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White House says Trump's 'many sides' condemnation 'includes white supremacists'

Le président américain Donald Trump, le 12 août 2017 à Bedminster (New Jersey)
JIM WATSON (AFP)
Earlier, Trump's daughter Ivanka tweeted her explicit condemnation of racism and neo-Nazism

US President Donald Trump's condemnation of bigotry and hatred at a "Unite the Right" rally in Virginia that turned violent included white supremacists, the Ku Klux Klan and neo-Nazis, the White House insisted Sunday.

"The president said very strongly in his statement yesterday that he condemns all forms of violence, bigotry and hatred. Of course that includes white supremacists, KKK, neo-Nazi and all extremist groups," a spokesperson said.

"He called for national unity and bringing all Americans together."

A young woman was killed and 19 people were injured Saturday when a car plowed into a crowd in Charlottesville, Virginia after the rally, which had ignited bloody clashes between white supremacists and counter-protesters.

Trump has come under mounting fire, even from members of his own party, for blaming the violence on hatred and bigotry "on many sides," and not explicitly condemning the white extremist groups at the rally.

LUDOVIC MARIN (AFP)

The president has long had a following among white supremacist groups attracted to his nationalist rhetoric on immigration and other hot-button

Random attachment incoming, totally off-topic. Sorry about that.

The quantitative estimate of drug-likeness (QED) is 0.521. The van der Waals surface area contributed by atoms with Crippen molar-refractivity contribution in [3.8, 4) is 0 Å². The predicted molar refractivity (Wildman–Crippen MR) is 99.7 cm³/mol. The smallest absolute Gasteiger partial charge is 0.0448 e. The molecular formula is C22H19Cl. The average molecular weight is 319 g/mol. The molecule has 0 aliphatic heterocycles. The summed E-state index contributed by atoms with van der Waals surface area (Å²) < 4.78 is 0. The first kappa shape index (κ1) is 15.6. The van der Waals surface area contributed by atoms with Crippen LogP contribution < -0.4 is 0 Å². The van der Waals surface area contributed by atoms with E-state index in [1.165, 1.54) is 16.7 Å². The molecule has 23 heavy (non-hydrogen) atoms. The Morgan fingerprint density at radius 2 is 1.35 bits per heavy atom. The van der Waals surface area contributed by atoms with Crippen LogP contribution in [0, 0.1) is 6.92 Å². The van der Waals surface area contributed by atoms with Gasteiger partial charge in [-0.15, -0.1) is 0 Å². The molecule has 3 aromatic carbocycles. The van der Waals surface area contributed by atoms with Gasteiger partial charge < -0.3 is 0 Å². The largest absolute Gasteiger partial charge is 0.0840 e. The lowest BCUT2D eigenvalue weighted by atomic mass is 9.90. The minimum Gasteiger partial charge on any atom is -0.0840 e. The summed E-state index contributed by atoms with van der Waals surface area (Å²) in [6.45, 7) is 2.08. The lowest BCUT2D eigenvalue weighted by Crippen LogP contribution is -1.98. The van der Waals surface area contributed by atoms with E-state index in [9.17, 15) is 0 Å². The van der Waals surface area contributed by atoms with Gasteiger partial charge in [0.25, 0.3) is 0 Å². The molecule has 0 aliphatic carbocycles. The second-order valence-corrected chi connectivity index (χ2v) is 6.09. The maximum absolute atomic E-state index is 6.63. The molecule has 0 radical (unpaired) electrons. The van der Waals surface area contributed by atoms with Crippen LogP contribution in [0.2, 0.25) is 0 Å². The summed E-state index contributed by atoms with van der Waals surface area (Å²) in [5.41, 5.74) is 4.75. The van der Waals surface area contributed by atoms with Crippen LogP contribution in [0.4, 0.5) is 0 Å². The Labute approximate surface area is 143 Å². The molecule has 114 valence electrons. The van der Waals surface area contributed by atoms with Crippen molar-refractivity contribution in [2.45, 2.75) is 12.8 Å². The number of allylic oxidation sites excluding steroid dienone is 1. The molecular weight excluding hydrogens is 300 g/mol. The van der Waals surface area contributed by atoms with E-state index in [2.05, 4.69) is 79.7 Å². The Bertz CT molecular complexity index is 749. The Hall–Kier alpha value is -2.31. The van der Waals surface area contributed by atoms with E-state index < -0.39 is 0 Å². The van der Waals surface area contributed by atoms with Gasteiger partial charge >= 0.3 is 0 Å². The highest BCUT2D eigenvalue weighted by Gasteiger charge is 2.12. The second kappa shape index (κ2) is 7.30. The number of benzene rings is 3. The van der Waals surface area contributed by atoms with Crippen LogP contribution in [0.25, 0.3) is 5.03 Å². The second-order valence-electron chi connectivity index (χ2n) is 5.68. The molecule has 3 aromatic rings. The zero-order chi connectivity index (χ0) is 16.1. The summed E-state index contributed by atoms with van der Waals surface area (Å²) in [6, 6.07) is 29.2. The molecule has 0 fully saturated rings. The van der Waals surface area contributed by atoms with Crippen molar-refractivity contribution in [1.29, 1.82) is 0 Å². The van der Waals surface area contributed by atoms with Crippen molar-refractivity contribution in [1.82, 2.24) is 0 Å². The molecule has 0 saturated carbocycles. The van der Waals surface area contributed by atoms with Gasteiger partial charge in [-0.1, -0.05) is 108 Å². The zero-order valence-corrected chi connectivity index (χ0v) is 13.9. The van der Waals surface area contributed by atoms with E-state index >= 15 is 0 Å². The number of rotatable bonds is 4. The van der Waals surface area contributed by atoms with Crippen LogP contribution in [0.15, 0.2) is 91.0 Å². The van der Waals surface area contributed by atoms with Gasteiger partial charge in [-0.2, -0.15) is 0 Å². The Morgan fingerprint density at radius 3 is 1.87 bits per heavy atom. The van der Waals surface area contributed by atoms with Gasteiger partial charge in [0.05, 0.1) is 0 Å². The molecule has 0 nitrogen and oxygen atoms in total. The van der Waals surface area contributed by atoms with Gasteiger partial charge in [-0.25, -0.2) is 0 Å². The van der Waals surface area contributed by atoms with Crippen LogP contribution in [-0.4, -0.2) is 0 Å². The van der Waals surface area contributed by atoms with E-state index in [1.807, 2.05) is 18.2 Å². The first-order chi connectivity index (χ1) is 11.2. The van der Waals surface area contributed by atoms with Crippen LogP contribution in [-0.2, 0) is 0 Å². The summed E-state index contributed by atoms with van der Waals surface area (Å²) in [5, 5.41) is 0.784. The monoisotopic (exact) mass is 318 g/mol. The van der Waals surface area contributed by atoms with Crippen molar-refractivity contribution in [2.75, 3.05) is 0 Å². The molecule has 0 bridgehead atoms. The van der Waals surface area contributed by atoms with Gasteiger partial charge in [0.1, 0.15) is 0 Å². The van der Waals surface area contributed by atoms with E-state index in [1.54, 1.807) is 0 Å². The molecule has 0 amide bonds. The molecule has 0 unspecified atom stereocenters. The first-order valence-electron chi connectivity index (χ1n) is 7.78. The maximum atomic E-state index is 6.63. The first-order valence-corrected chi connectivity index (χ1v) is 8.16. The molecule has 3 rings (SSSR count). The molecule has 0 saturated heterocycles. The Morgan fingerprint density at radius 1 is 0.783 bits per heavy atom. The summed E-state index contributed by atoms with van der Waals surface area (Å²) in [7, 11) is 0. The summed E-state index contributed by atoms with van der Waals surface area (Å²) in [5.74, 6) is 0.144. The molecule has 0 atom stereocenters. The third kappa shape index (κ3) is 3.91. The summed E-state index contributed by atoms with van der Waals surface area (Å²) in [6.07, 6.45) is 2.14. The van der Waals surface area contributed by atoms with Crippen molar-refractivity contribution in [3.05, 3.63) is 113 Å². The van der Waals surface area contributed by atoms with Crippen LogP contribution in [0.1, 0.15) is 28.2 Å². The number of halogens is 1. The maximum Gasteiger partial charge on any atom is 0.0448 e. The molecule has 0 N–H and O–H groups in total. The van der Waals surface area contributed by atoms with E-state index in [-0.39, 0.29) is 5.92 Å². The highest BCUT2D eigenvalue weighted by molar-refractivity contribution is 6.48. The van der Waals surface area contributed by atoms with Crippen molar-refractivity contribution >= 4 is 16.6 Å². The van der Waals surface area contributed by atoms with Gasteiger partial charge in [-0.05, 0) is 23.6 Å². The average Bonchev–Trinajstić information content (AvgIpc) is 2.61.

A few hours before the White House's clarification, Trump's daughter Ivanka weighed in with an appeal for unity, saying there was "no place in society for racism, white supremacy and neo-nazis."

"We must all come together as Americans -- and be one country UNITED. #Charlottesville"

The ongoing furor over mixed messages coming from the Trump family came as photographs emerged showing pictures of James Fields, the man charged over the car-ramming attack, taking part in a neo-Nazi group's demonstration earlier in the day.

The New York Daily News published a picture one of its photographers snapped hours before the terror attack, showing Fields holding a shield carrying the emblem of a white supremacist group called Vanguard America, which the Anti-Defamation League described as a white supremacist hate group with an increasing focus on neo-Nazi ideology.

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